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THOMAS JOHNES, ESQ. Memoirs of the life of Sir John Froissart



Sir John Froissart's Chronicles of England, France, Spain and the Ajoining Countries from the latter part of the reign of Edward II to the coronation of Henry IV in 12 volumes 

Chronicles of Enguerrand De Monstrelet (Sir John Froissart's Chronicles continuation) in 13 volumes 

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Memoirs of the life of Sir John Froissart
page 51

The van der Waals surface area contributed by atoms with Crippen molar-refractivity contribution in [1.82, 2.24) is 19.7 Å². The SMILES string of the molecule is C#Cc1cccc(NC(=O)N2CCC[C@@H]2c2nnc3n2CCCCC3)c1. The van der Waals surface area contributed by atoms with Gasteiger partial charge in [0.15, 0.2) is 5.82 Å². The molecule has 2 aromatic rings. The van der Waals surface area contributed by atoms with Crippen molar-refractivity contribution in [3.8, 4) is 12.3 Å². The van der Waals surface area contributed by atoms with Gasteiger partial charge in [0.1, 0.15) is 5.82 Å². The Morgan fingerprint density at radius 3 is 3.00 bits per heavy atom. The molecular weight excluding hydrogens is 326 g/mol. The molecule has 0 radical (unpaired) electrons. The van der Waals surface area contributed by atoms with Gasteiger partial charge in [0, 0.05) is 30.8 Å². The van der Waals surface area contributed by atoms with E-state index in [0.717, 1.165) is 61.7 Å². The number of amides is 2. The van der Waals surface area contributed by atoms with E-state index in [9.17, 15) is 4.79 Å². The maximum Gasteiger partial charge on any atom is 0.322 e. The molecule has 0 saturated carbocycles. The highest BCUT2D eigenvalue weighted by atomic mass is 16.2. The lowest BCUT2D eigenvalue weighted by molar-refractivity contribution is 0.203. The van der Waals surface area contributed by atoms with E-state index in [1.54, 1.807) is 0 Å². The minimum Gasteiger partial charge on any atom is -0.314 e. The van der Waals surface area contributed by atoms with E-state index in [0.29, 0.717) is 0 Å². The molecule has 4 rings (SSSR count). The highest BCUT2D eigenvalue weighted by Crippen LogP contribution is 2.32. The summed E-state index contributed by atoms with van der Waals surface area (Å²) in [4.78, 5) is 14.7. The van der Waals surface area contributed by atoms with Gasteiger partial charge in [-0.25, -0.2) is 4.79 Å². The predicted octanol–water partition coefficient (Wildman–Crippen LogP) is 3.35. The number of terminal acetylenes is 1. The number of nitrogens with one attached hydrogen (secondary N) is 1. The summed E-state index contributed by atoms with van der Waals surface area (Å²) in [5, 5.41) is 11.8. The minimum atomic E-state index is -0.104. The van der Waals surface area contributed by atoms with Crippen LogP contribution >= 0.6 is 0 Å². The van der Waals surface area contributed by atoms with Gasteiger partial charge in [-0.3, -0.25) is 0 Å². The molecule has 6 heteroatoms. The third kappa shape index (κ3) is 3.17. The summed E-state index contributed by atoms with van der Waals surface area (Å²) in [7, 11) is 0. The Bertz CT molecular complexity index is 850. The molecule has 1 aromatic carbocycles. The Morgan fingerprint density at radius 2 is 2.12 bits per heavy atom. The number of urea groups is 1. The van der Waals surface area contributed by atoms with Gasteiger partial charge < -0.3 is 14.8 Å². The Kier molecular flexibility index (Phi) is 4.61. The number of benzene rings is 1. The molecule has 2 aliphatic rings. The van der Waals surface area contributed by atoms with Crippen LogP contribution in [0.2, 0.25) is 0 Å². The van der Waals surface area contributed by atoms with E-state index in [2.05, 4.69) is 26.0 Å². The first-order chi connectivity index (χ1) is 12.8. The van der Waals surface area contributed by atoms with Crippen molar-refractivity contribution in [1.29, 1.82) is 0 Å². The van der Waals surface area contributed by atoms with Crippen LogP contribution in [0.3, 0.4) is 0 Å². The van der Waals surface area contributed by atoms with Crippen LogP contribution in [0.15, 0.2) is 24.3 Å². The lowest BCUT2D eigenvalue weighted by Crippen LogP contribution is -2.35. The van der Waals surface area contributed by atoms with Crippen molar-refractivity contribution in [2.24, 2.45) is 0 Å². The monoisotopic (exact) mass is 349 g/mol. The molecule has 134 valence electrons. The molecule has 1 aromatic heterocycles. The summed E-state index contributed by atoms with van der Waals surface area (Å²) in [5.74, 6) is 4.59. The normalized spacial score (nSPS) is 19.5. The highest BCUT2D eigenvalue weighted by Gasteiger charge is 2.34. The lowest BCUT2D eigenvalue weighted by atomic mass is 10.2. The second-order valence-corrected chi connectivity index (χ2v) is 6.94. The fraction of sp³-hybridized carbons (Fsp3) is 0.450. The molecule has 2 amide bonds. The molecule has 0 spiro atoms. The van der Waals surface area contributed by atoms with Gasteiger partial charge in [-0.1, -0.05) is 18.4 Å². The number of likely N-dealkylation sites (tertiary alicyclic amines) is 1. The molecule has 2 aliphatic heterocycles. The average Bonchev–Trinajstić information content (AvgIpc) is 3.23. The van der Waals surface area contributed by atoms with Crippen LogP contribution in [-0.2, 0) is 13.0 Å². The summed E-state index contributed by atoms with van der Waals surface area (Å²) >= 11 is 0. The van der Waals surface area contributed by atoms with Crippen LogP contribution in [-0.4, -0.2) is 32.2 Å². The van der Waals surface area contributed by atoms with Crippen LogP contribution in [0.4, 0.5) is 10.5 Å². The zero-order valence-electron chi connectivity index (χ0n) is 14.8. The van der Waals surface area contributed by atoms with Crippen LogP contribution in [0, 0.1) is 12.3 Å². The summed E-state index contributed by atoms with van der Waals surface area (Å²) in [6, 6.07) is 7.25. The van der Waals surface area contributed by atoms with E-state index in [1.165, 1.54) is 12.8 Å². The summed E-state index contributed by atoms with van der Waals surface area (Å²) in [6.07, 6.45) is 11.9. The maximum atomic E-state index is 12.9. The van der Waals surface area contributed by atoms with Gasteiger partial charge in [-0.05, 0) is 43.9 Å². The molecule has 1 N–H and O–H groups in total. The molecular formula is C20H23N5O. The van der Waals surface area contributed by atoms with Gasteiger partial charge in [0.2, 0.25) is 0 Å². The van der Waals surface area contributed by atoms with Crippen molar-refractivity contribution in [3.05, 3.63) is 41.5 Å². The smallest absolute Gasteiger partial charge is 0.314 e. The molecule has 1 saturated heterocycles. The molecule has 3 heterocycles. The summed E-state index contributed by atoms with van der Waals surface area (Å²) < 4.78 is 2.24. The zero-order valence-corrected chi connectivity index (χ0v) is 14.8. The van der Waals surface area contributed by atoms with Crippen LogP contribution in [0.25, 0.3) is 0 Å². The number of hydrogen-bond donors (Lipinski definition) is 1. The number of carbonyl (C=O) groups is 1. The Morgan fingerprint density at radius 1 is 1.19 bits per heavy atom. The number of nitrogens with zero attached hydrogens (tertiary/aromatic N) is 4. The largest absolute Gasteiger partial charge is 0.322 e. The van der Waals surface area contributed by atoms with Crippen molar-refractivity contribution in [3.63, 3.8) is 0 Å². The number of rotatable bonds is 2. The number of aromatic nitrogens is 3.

«ren to borrow their ftyle. Thus, for example, when he begins a narrative, he frequently ufes this expreffion, € Now the tale fays;' and when he fpeaks of the death of any one, or of fome other melancholy event, he adds, * but amend it he could not ;* phrafes which are to be met with in almoft every page of the romances of the Round Table. However, all I fay of this romantic tafte of Froiflart, which he feems to have preferved in his hiftory, applies folely to the ftyle he makes ufe of; for I have never once obferved that he attempts to embellifh it with the marvellous. The faults which are met with contrary to hiftorical exa&ntfs arife folely from the natural confufion of his mind, the precipitation with which he wrote, and the ignorance he muft neceflarily have been in refpeéling many things, which muft be fuppofed to have efcaped his inquiries. What he relates of diftant countries, fuch as Africa, Hungary, Tartary, and in general the eaftern parts of the world, is full of the groflèft blunders. In his time, commerce had not formed any connexion between thofe countries and our own : what was known of them was founded on the faith of thofe whom accident had carried thither, and who had refided there too fhort a time to gain fufficient information refpeéling the manners, cuftoms, and hiftory of their inhabitants. But if Froiflart has committed many faults in what he relates to us, the greateft, without doubt, is to have fpoken at all of what he could not with any degree of accuracy know. All thefe defeéls and imperfeélions do not prevent his chronicle from being confidered as one of the moft precious monuments of our hiftory; and the perufal of it from being as agreeable as inftruélive to thofe who, not confining themfelves to the knowledge of general faéts, feek in the details of particular events, and of the ufages of that period, to develope the charaéler of mankind, and of the ages which have paffed. Froiflart was born to tranfmit to pofterity a living.piélure of an age which preferred the hazard of war to the folid advantages of peace,—which, amid the intervals of troubles almoft continually agitating it, found relaxation only in the moft tumultuous pleafures. Befides the confliéls of fo many'nations which he relates, and in which he defcribes divers ufages refpeéling the Ban and Arrière Ban, the attack MUà defence of places, fortifications, detachments^ fkirmifhes, orders of

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